The Doctor of Philosophy in Education, with a concentration in Curriculum and Instruction prepares scholarly leaders to identify and examine the problems and possibilities associated with curriculum and instruction in schools and other institutions within a multicultural democratic society. The program focuses on curricular issues as a field of inquiry and develops students' abilities to address the questions that influence curriculum theory, design, development, delivery, assessment, and evaluation.
Program graduates go on to become leaders in our nation's schools, colleges, universities, and related agencies such as business, government, and research institutions. Our curriculum is solidly grounded in interpreting and producing research and scholarship, with particular attention paid to the philosophical, theoretical, historical, socio-cultural, ethical and political constructs and issues that affect curriculum and instruction.
We welcome students with interests in all institutional settings serving students across their lifespan (early childhood through adulthood). As part of their study, students in curriculum and instruction may pursue an area of specialization in:
- childhood studies;
- curriculum studies;
- elementary education;
- history and social studies education;
- instructional technology;
- literacy, language, and culture;
- mathematics education;
- multicultural education;
- science education;
- STEM education; or
- secondary education.
The C&I concentration provides students with the flexibility to pursue individual interests in their course of study. Students receive support from widely-recognized educators and researchers as they develop as scholarly leaders in curriculum and instruction.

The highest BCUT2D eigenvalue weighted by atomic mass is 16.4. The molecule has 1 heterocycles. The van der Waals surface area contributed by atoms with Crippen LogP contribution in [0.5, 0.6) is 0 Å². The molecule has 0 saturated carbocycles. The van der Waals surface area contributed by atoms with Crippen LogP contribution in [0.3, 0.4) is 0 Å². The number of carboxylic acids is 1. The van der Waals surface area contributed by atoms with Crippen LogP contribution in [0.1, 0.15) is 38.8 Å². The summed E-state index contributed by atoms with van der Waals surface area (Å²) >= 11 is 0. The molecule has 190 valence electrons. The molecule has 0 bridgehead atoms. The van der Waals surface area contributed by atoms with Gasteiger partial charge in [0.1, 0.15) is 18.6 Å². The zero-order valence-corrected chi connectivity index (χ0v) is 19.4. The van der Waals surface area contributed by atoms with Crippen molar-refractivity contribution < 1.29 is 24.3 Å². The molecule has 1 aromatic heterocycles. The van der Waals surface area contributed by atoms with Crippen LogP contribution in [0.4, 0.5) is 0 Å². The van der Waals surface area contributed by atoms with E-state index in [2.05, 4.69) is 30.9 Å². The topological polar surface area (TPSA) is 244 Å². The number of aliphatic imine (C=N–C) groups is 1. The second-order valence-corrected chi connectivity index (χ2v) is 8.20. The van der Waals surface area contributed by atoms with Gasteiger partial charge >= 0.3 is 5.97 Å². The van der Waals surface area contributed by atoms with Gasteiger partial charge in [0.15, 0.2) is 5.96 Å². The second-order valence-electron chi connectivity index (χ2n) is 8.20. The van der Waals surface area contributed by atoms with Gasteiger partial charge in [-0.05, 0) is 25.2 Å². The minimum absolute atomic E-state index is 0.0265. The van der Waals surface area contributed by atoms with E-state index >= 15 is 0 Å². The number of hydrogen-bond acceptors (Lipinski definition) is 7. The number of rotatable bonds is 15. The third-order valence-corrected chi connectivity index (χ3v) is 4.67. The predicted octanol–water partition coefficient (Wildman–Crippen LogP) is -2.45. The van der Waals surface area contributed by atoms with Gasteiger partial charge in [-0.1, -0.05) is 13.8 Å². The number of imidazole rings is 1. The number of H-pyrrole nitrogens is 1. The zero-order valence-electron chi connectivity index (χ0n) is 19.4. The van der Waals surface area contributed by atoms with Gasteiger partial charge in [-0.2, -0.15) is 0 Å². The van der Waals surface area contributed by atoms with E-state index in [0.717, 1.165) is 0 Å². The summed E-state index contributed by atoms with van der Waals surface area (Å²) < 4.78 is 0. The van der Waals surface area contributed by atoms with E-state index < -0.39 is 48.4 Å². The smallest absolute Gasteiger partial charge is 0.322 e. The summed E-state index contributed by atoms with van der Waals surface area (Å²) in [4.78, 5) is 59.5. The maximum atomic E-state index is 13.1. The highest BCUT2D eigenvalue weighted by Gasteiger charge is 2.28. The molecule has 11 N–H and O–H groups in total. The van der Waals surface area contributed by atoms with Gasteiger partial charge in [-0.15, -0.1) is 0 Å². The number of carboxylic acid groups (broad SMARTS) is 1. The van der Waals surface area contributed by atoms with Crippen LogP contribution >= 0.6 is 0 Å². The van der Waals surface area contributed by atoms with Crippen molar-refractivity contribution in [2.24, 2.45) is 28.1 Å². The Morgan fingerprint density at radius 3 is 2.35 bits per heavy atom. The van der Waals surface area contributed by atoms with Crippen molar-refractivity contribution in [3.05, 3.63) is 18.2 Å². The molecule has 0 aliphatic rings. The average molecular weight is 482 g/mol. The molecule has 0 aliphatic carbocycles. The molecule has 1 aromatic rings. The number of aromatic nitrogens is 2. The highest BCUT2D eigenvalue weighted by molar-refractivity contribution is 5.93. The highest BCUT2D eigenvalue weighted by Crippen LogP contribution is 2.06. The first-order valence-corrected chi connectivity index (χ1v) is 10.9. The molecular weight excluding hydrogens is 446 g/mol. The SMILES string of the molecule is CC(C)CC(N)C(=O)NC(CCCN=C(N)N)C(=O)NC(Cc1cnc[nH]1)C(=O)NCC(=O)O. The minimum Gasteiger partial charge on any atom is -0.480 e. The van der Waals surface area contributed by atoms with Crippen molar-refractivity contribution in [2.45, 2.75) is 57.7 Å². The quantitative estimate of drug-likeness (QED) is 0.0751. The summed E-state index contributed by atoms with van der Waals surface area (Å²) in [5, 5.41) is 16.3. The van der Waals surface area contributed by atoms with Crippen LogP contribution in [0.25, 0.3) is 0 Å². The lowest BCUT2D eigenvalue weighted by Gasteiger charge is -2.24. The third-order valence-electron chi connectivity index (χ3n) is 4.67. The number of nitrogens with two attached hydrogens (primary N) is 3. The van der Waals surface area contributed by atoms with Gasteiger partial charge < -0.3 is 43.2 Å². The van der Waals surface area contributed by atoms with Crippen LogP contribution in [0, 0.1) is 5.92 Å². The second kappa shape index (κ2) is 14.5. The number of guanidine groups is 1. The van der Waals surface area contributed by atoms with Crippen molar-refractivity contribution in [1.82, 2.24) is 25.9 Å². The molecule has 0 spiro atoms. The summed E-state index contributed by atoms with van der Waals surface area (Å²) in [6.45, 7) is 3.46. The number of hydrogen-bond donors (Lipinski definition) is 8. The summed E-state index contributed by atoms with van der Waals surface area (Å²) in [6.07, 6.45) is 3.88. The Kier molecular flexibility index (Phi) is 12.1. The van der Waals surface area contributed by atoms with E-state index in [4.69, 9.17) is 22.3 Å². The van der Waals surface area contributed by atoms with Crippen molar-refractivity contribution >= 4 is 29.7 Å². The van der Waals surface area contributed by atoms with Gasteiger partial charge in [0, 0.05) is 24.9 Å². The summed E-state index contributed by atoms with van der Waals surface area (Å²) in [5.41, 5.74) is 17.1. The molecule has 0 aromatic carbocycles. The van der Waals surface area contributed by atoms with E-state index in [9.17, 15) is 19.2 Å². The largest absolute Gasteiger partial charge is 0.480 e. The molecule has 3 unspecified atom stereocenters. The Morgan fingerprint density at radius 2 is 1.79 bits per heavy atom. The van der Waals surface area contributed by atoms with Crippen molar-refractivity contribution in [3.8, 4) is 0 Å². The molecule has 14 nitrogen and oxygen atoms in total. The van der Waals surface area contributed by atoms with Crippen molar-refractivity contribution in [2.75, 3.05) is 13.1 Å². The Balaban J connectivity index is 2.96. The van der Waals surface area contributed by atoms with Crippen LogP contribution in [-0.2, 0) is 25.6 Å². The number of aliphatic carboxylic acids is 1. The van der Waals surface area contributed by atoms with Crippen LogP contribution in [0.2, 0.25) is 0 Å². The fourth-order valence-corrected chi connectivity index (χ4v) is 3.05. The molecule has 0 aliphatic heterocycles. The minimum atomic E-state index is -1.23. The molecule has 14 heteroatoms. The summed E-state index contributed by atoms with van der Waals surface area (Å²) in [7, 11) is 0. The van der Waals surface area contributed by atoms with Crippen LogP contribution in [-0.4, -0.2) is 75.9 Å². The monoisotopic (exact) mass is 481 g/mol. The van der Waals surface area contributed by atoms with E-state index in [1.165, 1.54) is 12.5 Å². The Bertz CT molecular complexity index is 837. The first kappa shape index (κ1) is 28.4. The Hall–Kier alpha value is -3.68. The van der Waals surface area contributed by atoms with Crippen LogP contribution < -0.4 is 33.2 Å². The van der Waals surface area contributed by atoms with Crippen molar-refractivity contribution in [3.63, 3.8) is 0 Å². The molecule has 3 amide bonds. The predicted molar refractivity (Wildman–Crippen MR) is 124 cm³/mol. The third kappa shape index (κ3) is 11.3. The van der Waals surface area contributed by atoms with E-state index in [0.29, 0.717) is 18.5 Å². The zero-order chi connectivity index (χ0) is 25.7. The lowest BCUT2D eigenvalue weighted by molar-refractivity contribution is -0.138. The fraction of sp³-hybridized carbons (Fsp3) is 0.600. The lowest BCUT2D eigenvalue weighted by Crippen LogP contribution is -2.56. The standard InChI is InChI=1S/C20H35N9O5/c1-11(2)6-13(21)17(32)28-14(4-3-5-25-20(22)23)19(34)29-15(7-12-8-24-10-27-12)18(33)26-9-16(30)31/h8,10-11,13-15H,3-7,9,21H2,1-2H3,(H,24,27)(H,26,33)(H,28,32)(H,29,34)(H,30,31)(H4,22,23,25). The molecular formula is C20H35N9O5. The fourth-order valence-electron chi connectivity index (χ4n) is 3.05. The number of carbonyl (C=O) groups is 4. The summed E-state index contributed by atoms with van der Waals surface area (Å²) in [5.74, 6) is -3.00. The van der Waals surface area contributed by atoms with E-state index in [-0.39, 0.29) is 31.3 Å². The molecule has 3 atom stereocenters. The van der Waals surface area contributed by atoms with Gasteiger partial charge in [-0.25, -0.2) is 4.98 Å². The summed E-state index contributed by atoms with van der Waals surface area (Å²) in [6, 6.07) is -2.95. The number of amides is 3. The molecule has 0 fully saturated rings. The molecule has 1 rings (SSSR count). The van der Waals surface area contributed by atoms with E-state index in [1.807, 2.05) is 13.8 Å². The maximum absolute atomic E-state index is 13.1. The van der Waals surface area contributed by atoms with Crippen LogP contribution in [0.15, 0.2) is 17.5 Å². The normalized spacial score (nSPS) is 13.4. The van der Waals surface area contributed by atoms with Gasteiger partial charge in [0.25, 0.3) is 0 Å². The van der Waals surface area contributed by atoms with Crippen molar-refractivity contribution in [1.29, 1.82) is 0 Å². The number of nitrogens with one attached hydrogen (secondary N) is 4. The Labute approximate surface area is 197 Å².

Admission to the Ph.D. program in the Department of Teaching and Learning is competitive. Applicants should have a completed master's degree in an appropriate discipline from a regionally accredited university. Degrees that are equivalent to a master's degree such as L.L.B., J.D., and D.D.S., will be considered. Several criteria are considered including graduate and undergraduate GPAs, writing ability, a personal interview, and the match between student interests and faculty expertise. Meeting the minimum requirements established by the department does not ensure admission to the program. A minimum undergraduate GPA of 2.8 and a minimum graduate GPA of 3.25 are recommended.
Application requirements for the program include:
- A completed online application from the Office of Graduate Admissions;
- A completed master's degree in an appropriate discipline from a regionally accredited university;
- Three letters of reference from sources including employment supervisors and/or university faculty members capable of commenting on the applicant's potential for advanced graduate study;
- Statement of intent for study in the PhD program in Curriculum and Instruction (limit 1,000 words). In this statement, address the following questions:
- Describe your understanding of and your interest in the C&I program.
- How will the Curriculum and Instruction program help you achieve your long-term professional goals?
- Submission of a professional curriculum vitae. Three years of teaching experience are preferred;
- Official transcripts of all undergraduate and graduate courses and degrees completed;
- Academic writing sample - Choose and submit one of the following options:
- Previous academic writing sample (e.g. thesis, major paper, culminating project from previous graduate work), or
- Develop a brief (four double-spaced pages response to the following prompt using a minimum of three academic sources): Identify and analyze an issue related to education in your local context.
- Applicants whose native language is not English must submit a current score for the Test of English as a Foreign Language (TOEFL) of at least 600 (written) or 250 (computer based).
Applications must be complete and submitted to the ODU Office of Graduate Admissions by October 15 for spring admissions, and March 1 for Summer and Fall admissions (dates subject to change).